Aftermortgages, student loans represent the biggestdebt being shouldered by U.S. households. Americans owe $1.21 trillion in student loans — that’s an average of $47,712 for each household in debt, accordingto a new study by NerdWallet. Over 70% of this debt is owed to the federal government, making Uncle Sam the largest holder of nonrevolving American consumer debt, with $932 billion owed to it.

It hasn’t always been this way. As recently as the third quarter of 2009, auto loans and credit cards outranked student loans in terms of their burden on American households — and the federal government held just a small part of that debt. The federalization of most education loans and the rising cost of college, which has outpaced inflation for decades, are among the reasons for this surge of money owed to the U.S. government.

How we got here

During the recession that began in 2008, capital dried up, making loans harder to obtain, according to the U.S. Department of Education. To ease the impact on student borrowers, the federal government began to purchase guaranteed student loans — loans issued by private banks, but for which the federal government assumes the risk for default — under the Ensuring Continued Access to Student Loans Act. Then, in 2010, the federal government ended programs that guaranteed private loans altogether, instead issuing loans directly through the Department of Education, making the federal government the most popular lending option.

Federal loans are different

While private loans are still available, they are no longer backed by the government and thus command a higher interest rate. Lower rates, along with other generous repayment terms such as forbearance, deferment and the potential for debt forgiveness for nonprofit and public sector workers, make federal loans a more attractive option for students who qualify.

These repayment options can make a big difference, says Abbey Stauffer, NerdWallet’s student loans expert.

"Federal borrowers can go on income-based repayment plans, which base one’s monthly payment amount on income, whereas with private loans, there’s much more rigidity around your payment amount. When you’re a recent grad scraping by a living, keeping your monthly payment low can be a godsend," she says.

"The reality is that many students need a blend of both federal and private loans to fully cover their college costs. We recommend maxing out federal loans first, then shopping around for private loans that offer the best terms," Stauffer adds.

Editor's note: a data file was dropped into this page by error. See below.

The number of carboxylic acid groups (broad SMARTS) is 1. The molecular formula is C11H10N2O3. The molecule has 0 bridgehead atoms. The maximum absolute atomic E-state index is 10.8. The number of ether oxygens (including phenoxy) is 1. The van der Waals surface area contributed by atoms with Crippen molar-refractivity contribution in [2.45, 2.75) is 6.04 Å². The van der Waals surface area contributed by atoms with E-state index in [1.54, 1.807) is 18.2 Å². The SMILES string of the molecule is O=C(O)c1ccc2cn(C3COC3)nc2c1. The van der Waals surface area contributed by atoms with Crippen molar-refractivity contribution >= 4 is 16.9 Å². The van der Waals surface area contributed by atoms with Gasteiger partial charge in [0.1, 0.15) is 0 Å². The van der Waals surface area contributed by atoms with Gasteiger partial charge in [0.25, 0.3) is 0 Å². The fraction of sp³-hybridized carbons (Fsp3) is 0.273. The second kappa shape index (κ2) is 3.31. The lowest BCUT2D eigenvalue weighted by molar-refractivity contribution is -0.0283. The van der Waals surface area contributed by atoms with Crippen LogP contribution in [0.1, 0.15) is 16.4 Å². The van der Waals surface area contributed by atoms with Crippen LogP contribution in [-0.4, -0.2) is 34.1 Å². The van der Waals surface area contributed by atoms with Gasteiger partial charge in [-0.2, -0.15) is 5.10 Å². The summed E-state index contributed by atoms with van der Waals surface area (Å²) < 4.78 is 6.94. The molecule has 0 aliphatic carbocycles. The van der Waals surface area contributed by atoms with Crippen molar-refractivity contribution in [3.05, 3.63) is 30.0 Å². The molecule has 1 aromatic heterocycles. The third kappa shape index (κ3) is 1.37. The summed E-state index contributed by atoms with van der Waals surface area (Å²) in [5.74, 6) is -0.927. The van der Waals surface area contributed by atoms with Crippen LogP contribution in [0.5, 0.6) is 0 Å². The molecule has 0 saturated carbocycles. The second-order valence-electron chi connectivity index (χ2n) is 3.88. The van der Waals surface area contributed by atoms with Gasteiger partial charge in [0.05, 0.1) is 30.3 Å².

Also keep in mind that despite their benefits, federal loan options like forbearance and deferment can have unforeseen consequences for borrowers, allowing interest to accrue over longer periods, which will drive up balances.

Ways to keep student debt under control

Stauffer recommends that borrowers first explore income-related repayment plans, under which the borrower continues to make smaller payments including interest, to keep federal loans under control. These programs include Pay As You Earn, income-based and income-contingent repayment programs.

You can explore switching repayment plans on the government’s Federal Student Aidwebsite. If you decide it’s right for you, talk to your loan servicer, who can help you make the switch.

Another option to keep debt down is work-study, which allows students to take mostly on-campus jobs in lieu of or in addition to student loans. These jobs, along with federal loans and grants, are awarded based on need, so students need to fill out the FAFSAin order to be eligible.

The legacy of student loans

It’s difficult to discharge student loans in bankruptcy — although federal loans offer deferment, forbearance and debt forgiveness options to help make your debt more manageable. But because the full responsibility of the loan squarely remains on the borrower, this debt can follow Americans into their retirement.

Borrowers still default, though, with the most recent number from the Department of Education placing the default rate for federal student loans at 11.8%. That’s significantly higher than the 2.7% default rate for private loans.

All this debt will have an impact for decades to come, and it won’t be limited to those who did the borrowing — the entire economy will see the effects. High student loan payments will mean more people won’t be able to afford to buy a home or other big-ticket items.

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Student Debt Perspective

Another Look at Student Debt

Special Commentary
by Wells Fargo Securities

Dec. 17: Fears that student-loan debt has crippled the finances of young households have intensified since the Great Recession. The rapid increase in educational debt, estimated at $1.2 trillion, has been pointed to as one factor holding back consumer spending and limiting the ability of Millennials to participate in the housing-market recovery. But are Millennials’ finances as dire as they are often portrayed?

To evaluate the financial position of Millennials, we use data from the Federal Reserve’s triennial Survey of Consumer Finances (SCF). Net worth among young households—not unlike their middle-age counterparts—has deteriorated in recent years. Two major trends, not entirely distinct, account for the decline: the rise in student-loan debt and the decline in residential real estate holdings. However, since a balance-sheet framework captures the liabilities incurred from student loans, but not the asset, we view debt-to-income payments as more telling of the financial burdens incurred from student loans.

We find that young households’ student-loan burdens, while growing, still look quite manageable given longer repayment terms and lower interest rates. That said, longer repayment terms mean Millennials will have to grapple with student-loan payments later into life, while there are also troubling signs that a rising share of college graduates aren’t making any payments.
—Sarah House, Erik Nelson